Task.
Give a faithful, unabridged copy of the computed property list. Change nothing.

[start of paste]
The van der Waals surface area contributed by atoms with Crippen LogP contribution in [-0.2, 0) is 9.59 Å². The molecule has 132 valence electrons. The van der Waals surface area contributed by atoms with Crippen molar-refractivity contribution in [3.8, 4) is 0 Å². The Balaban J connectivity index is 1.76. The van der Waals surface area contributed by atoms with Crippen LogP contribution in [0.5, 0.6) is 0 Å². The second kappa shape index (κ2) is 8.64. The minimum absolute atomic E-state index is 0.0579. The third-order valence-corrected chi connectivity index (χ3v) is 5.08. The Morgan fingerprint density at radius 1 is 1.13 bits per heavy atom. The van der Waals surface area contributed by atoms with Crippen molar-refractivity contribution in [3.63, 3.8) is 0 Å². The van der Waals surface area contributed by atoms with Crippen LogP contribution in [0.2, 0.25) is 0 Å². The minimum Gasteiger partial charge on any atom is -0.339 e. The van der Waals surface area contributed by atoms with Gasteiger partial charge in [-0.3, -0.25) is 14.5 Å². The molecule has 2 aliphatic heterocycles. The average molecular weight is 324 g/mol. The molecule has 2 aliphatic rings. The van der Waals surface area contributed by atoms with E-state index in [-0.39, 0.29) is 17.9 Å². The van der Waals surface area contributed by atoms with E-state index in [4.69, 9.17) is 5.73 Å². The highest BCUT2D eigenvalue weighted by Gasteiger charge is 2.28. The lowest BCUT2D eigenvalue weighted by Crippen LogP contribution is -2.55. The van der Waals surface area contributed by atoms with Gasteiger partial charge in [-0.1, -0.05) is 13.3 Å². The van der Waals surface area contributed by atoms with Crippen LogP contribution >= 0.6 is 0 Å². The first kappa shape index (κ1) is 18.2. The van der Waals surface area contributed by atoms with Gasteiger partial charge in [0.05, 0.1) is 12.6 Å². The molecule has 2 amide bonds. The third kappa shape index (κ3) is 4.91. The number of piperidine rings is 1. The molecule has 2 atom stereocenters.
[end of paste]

The van der Waals surface area contributed by atoms with Crippen LogP contribution in [-0.2, 0) is 9.59 Å². The molecule has 132 valence electrons. The van der Waals surface area contributed by atoms with Crippen molar-refractivity contribution in [3.8, 4) is 0 Å². The Balaban J connectivity index is 1.76. The van der Waals surface area contributed by atoms with Crippen LogP contribution in [0.5, 0.6) is 0 Å². The second kappa shape index (κ2) is 8.64. The minimum absolute atomic E-state index is 0.0579. The third-order valence-corrected chi connectivity index (χ3v) is 5.08. The Morgan fingerprint density at radius 1 is 1.13 bits per heavy atom. The van der Waals surface area contributed by atoms with Crippen molar-refractivity contribution in [3.63, 3.8) is 0 Å². The van der Waals surface area contributed by atoms with Crippen LogP contribution in [0.2, 0.25) is 0 Å². The minimum Gasteiger partial charge on any atom is -0.339 e. The van der Waals surface area contributed by atoms with Gasteiger partial charge in [-0.3, -0.25) is 14.5 Å². The molecule has 2 aliphatic heterocycles. The average molecular weight is 324 g/mol. The molecule has 2 aliphatic rings. The van der Waals surface area contributed by atoms with E-state index in [-0.39, 0.29) is 17.9 Å². The van der Waals surface area contributed by atoms with E-state index in [4.69, 9.17) is 5.73 Å². The highest BCUT2D eigenvalue weighted by Gasteiger charge is 2.28. The lowest BCUT2D eigenvalue weighted by Crippen LogP contribution is -2.55. The van der Waals surface area contributed by atoms with Gasteiger partial charge in [-0.1, -0.05) is 13.3 Å². The van der Waals surface area contributed by atoms with Crippen LogP contribution >= 0.6 is 0 Å². The first kappa shape index (κ1) is 18.2. The van der Waals surface area contributed by atoms with Gasteiger partial charge in [0.05, 0.1) is 12.6 Å². The molecule has 2 amide bonds. The third kappa shape index (κ3) is 4.91. The number of piperidine rings is 1. The molecule has 2 atom stereocenters.